Admission to higher education programmes and student educational outcomes and earnings–Evidence from Denmark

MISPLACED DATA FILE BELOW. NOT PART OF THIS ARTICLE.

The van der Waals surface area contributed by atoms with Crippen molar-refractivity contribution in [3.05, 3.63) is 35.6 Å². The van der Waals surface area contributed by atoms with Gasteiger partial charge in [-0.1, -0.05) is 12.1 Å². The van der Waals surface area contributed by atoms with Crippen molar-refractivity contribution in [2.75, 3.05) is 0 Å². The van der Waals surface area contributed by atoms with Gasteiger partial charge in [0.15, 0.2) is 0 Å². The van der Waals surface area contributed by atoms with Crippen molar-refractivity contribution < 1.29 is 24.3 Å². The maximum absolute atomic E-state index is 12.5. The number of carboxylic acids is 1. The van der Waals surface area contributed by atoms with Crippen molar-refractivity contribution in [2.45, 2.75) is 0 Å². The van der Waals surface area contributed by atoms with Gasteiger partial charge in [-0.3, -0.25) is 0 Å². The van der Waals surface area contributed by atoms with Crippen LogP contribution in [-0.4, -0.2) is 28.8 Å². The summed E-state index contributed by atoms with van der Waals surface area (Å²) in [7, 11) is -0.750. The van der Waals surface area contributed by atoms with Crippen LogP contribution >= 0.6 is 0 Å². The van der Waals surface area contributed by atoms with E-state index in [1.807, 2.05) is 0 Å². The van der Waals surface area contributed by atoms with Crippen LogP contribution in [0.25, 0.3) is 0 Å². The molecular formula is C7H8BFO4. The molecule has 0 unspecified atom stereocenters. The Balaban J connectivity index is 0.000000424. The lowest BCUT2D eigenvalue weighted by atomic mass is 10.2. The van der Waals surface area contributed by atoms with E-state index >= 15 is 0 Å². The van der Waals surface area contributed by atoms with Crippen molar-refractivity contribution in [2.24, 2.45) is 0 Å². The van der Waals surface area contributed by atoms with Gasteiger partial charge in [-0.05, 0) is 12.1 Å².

Publication date: April 2018Source:Economics of Education Review, Volume 63 Author(s): Eskil Heinesen This paper uses data from the central admission system for Danish post-secondary education merged with other administrative data. Applicants for admission may rank up to eight educational programmes, and I focus on first-time applicants whose first-choice are bachelor’s degree university programmes with restricted admission, i.e. with an admission threshold defined in terms of the grade point average obtained from upper secondary school. Using threshold crossing as an instrument for admission in a regression discontinuity design, I find that being admitted to the first-choice programme increases the probability of completing a master’s degree in that subject by about 20 percentage points. There is no clear evidence that being admitted to one of the higher degree programmes listed on the application has an effect on years of education or the probability of completing a master’s degree (although point estimates indicate small positive effects). There is no robust statistically significant effect on earnings 11 years after application.